Recently, while traveling on a rural road in our state, the new wire fences lining both sides peaked my interest. On one side of the road there was an old wooden post fence alongside the new metal …
Recently, while traveling on a rural road in our state, the new wire fences lining both sides peaked my interest. On one side of the road there was an old wooden post fence alongside the new metal fencing and there were man-made obstacles blocking the underpasses. As these fences went on for miles, I began to question how wildlife is to travel across our land for survival with these barriers in place. Later that week, I visited the U.S./Mexico border area and saw the miles of new border fencing being built, causing even more obstacles to our wildlife.
Before human development such as fences, plows, oil wells, roads and cattle that took their toll, New Mexico's wildlands were stunning. In the springtime wild grasses and flowers grew from the earth only to return at the end of their life cycle in the fall. New Mexico still has one of the most diverse wildlife populations in the nation, habitats to thousands of wildlife species, all playing their vital role in nature.
Habitat is the minimum area necessary for a wildlife species to survive naturally. The area in which an animal moves is its range and the size of the range depends on the animal and its requirements. Wildlife tends to migrate between different climatic regions for food exploration for new habitat, often driven by seasons. Today, the main problem wildlife faces for survival is that both wildlife habitats and ranges are becoming smaller because of human encroachment. Wildlife is unable to move between habitat areas. Fences, the border wall and other man-made obstacles deter many of our wildlife from meeting their basic needs for survival, thereby having a negative impact on them and on our environment.
Construction of new fences and walls is troublesome for many reasons. For the border wall, Homeland Security does not have to comply with laws involving public lands, water and wildlife, therefore they are waiving 27 laws affecting endangered species, species of greatest conservation needs and archaeological and historic preservation sites. Fortunately, there is a Federal Register where these waiver proposals have been published and allow for public input, which may be the only way our voices can be heard by those who are placing politics above the well-being of our planet.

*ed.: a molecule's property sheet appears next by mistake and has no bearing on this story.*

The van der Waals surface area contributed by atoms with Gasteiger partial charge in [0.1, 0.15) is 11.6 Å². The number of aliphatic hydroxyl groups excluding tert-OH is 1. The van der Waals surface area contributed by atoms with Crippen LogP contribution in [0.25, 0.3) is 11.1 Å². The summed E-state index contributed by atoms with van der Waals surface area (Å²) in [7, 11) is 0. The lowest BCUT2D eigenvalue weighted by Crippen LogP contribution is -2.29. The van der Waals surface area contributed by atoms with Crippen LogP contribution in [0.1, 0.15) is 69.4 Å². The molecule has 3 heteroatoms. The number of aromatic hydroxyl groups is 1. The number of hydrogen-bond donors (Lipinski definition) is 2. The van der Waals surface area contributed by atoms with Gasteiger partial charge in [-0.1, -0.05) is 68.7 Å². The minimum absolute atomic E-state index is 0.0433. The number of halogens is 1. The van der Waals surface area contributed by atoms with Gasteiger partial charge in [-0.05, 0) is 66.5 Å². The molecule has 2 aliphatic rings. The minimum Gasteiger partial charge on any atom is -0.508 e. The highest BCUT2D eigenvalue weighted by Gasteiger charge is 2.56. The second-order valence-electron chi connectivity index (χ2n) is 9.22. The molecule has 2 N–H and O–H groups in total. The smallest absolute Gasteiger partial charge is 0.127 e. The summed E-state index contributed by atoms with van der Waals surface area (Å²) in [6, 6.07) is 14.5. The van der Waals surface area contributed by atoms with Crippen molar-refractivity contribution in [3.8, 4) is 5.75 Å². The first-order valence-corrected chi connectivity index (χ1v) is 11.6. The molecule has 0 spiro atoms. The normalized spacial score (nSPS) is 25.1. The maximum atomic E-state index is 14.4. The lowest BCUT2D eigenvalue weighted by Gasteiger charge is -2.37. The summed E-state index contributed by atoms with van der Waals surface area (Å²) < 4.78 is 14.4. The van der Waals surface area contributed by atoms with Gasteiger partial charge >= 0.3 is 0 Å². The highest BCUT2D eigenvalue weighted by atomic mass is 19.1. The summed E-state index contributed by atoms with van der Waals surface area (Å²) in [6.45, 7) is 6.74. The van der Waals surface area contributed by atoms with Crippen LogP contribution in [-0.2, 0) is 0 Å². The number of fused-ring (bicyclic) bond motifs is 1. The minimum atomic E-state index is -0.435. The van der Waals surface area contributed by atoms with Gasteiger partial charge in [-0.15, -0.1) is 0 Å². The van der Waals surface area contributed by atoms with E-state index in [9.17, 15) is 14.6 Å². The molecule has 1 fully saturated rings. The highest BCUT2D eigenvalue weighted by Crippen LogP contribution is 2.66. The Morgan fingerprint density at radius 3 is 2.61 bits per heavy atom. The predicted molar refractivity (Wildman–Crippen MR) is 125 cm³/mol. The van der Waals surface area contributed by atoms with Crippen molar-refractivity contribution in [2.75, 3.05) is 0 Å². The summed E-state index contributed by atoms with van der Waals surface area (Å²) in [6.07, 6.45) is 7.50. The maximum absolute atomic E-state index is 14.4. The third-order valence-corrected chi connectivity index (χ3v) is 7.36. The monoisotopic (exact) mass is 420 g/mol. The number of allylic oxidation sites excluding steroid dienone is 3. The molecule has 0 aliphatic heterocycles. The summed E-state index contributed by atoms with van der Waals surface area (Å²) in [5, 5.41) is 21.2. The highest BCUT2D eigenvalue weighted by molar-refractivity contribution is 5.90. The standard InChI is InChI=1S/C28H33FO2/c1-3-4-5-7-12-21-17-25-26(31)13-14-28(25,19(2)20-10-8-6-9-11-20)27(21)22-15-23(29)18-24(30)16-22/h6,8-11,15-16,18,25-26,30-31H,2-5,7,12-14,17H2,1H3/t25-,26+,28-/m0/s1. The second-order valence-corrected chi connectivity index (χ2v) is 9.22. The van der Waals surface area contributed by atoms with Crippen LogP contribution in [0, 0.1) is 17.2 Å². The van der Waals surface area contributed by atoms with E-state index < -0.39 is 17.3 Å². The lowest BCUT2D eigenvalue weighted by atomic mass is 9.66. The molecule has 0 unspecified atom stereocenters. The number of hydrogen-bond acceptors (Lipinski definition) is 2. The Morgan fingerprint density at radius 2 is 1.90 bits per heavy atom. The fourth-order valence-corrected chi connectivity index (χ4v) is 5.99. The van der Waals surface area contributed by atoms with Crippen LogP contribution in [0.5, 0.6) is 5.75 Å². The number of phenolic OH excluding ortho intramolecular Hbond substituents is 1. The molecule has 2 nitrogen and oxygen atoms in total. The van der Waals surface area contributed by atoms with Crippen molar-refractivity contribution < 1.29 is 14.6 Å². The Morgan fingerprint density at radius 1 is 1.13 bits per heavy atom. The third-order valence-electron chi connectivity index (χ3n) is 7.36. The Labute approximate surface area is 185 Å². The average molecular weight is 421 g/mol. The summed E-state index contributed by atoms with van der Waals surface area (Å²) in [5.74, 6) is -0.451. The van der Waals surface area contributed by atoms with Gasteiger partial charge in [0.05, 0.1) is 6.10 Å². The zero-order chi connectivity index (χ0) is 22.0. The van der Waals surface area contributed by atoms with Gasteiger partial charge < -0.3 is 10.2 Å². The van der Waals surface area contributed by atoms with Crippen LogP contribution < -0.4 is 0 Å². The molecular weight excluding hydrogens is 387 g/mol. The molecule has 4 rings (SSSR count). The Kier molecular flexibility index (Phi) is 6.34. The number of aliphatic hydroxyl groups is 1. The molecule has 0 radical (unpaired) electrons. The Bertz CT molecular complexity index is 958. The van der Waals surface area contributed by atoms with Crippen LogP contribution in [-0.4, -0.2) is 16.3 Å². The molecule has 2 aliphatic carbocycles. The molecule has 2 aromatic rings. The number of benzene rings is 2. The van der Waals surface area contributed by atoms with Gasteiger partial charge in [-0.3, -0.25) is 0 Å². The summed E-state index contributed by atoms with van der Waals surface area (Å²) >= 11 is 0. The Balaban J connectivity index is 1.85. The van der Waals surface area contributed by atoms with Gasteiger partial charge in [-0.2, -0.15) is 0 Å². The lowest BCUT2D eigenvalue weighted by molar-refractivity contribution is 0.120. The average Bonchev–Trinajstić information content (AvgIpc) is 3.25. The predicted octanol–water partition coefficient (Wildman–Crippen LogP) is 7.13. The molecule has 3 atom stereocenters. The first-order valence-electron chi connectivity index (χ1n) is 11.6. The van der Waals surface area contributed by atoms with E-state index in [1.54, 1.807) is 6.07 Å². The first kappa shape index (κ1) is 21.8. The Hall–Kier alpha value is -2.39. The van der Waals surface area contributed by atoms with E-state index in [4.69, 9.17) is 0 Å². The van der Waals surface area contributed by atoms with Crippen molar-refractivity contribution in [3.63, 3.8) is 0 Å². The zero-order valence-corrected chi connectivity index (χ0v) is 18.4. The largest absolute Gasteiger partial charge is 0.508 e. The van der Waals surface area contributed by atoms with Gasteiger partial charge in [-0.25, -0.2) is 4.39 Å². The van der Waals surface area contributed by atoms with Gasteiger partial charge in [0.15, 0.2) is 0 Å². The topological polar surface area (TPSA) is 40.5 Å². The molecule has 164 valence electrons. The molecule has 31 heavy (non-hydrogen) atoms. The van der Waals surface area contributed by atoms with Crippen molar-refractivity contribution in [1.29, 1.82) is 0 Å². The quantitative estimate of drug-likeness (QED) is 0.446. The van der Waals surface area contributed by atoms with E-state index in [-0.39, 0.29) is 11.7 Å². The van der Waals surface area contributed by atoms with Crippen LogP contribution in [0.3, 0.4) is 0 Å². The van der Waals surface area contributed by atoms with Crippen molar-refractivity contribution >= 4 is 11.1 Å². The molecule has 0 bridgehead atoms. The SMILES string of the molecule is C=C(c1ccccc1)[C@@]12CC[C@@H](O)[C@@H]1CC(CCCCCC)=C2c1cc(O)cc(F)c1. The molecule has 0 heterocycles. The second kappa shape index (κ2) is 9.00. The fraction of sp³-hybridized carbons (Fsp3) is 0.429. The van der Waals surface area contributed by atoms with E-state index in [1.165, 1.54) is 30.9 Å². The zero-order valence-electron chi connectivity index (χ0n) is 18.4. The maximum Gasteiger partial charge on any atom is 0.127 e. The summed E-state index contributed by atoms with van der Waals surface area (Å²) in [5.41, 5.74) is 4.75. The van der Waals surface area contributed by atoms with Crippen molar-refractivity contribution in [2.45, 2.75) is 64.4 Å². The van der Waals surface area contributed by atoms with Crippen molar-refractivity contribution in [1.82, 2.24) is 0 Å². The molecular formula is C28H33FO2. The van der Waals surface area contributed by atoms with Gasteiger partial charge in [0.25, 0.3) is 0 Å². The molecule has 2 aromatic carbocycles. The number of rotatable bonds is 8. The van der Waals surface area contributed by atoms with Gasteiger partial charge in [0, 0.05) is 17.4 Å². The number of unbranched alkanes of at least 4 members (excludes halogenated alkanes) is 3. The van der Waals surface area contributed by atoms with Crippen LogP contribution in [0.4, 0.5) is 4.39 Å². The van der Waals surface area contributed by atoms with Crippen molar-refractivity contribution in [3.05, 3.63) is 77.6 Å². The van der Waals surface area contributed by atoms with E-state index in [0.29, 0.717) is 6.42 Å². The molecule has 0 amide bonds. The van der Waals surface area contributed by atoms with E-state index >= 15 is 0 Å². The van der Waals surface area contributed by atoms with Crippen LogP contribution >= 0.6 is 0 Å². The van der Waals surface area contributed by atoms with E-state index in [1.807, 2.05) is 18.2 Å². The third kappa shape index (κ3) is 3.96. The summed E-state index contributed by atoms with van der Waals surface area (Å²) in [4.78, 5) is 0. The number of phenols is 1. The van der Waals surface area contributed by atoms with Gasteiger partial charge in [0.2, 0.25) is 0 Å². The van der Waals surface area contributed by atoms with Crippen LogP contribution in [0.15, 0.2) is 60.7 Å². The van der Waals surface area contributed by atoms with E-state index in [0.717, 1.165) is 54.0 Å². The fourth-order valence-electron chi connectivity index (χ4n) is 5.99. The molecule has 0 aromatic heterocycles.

Humans have caused the loss of over 80 percent of all wild animals, half of all plants and now impact 75 percent of the earth's land surface. Without healthy environments, there are no healthy wildlife populations. Friendly places for wildlife can also be accommodating places for people and a sound argument supporting transformation to an outdoor economy. In today's world, with the overcrowding of our national parks and monuments, it only makes good sense that New Mexico would benefit from efforts to preserve biodiversity and wildlife corridors and habitat.
We must consider the impact of human expansion and its encroachment on the surrounding landscape if we are encouraging visitors to the Land of Enchantment to enjoy our wildlife and wild places. Some progress was made by our state Legislature this past session by passing Senate Bill 228, the Wildlife Corridors Act, which will identify barriers to wildlife movement and develop an action plan between the Department of Game and Fish and the Department of Transportation to identify current corridors and barriers, map existing populations and needs and seek opportunities to work with local communities and tribes to reduce potential risks to our various wildlife species.
The bottom line: let's restore habitat connectivity and allow our magnificent wildlife to move as nature intended, which is good for our environment and our economy.
Nathan "Nate" Cote is a former state lawmaker and sits on the executive committee of the Río Grande Chapter, Southern Group of Sierra Club. He lives in Las Cruces. This piece was submitted to other media statewide.
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